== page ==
Part 2 of the Starting Up and Breaking Down series.
What had started as an introductory note has ended up as a separate post. It probably serves as a useful preface for the series, which gets out there in one go why I am taking the approach I am with regard to talking openly about the problems I face.
Honesty about one’s mental health, and the extent of the effects when one’s mental health is poor, can be quite unsettling. I’m just starting out in business. At the moment it’s not the kind of business that burns through cash. But at some point, not too far from now, I will probably need to approach investors. And they will all be able to see everything laid out and easy to find online.
Essentially that means talking about all the ways in which I might struggle with organisation and efficiency for an audience that values just those things. It means talking about mental ill health at all in front of people whose maxims and mantras suggest they see illness as weakness, that they believe an inability to behave according to certain conventions can only result from laziness or obstinacy. These are people who, from the outside at least, hold power over us, who know it, and can make us dance to their tune to give us the oxygen we need. Only, of course, often we can’t do that dance. There are things I find impossible that for many others are “the easy stuff” – from telephone conversations to socialising, to a lot of day to day administration. On the other hand, I can stand in front of 500 people and hold their attention; I can see glitches in somebody’s strategy that no one else can and help fix them; I can fully understand problems, take in information at rates beyond most people I’ve met, and write papers for pretty much any audience. One side does not exclude the other. I imagine I am not alone in having such uneven skills.
I am very much hoping that what I uncover on this journey is two things. First, a world of investors, customers, service providers and financiers who do not conform to these stereotypes, who see the actual potential for a business that does things differently but through that different way can produce results that are just as good. And second, where the stereotypes exist, I would like to show that however differently I do things as a result of my disability, not only my idea but my ability to bring that idea to life, are undiminished. That by demanding I do things I cannot rather than supporting me they would be denying themselves access to an incredibly exciting and rather large potential portfolio.
I often feel that much of what I have achieved has come only by carefully learning what to hide from whom about what happens under the surface. Of course, to some extent everyone has to hide parts of themselves. But for the neurodivergent and those with poor mental health, this can come at a massive cost. The energy levels it takes to keep up such a mask can be utterly destructive.
And here’s the key point – keeping this kind of mask reinforces the worst stereotypes. Why should I lie about being bipolar? Why should I pretend I find it anything other than destroying to communicate by telephone, or that I do not feel my whole body hurt when I wear a suit? There are rules we have to play by because they serve a very useful purpose – hiding our very darkest thoughts and impulses are an obvious example, as would be not talking freely and constantly about subjects everyone else in the room finds distressing.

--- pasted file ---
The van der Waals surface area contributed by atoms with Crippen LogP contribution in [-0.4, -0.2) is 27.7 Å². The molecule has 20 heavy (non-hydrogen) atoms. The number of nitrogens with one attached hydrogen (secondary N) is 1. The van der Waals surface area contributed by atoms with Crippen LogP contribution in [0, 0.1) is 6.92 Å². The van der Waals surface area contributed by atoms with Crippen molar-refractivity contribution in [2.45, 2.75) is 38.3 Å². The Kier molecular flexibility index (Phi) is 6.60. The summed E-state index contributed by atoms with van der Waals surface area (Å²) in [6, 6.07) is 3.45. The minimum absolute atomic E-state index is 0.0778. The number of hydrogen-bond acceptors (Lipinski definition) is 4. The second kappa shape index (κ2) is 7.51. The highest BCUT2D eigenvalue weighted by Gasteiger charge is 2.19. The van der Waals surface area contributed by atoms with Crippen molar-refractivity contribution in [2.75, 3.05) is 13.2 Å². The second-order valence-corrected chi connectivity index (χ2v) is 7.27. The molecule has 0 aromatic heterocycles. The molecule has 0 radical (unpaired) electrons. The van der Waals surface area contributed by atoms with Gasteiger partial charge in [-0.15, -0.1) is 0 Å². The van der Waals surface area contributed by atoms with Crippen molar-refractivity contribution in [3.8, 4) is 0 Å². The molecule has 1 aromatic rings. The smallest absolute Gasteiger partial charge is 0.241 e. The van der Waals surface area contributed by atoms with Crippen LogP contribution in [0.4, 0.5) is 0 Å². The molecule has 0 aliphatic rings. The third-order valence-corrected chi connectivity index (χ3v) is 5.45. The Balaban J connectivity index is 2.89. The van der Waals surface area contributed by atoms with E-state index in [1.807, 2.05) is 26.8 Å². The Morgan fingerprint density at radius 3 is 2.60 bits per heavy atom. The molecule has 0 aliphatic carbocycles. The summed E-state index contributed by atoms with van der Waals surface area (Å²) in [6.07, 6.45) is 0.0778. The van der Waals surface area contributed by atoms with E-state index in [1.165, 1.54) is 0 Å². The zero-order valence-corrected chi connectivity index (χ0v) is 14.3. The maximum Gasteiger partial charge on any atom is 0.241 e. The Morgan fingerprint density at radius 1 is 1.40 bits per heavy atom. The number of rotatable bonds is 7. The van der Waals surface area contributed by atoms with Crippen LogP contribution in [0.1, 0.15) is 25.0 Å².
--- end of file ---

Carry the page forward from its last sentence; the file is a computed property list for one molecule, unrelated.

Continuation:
But so many of the rules that cause genuine difficulty to those of us who are disabled serve no purpose other than convention. And convention is not an end purpose – it is a useful means of securing an end that really does matter. As such, I think it’s important to challenge this kind of convention – the one that disadvantages us over others (most people don’t feel pain when they wear a suit – “uncomfortable” is NOT painful) for no good reason. I am aware that doing so will arouse ire and displeasure. I want to challenge people to think about that head on. WHY do these things matter? Are they fundamentally good reasons? This is, in fact, one of the biases I tackle on my creative thinking training because it is one that damages people’s and businesses’ potential – it is a bias that assumes “how things have always done” must in some way be “natural” or “the best way” or “he only way they can be done” without stopping to check the control group, the situations where it was done differently, to see how that worked. I see myself in many ways as a control group, my job to show that doing things differently can produce really good results without the world actually ending.
Finally, one of the things Rogue Interrobang offers is training around mental health for entrepreneurs. Verity and I have given our training session for managers more than 25 times so far in Oxford, and I will take that experience, a decade of advising government bodies, financial institutions, and regulators, and bring it into my journey through the start-up world to help others facing the same difficulties. If I am going to make the case for the value of the training, then people need to know the reality of my journey. And if past experience is anything to go by, just hearing someone else talking openly can be a help.
After that diversion, next time I will say more about what got me to this stage. Expect long-winded and somewhat effusive references to Carl Sagan.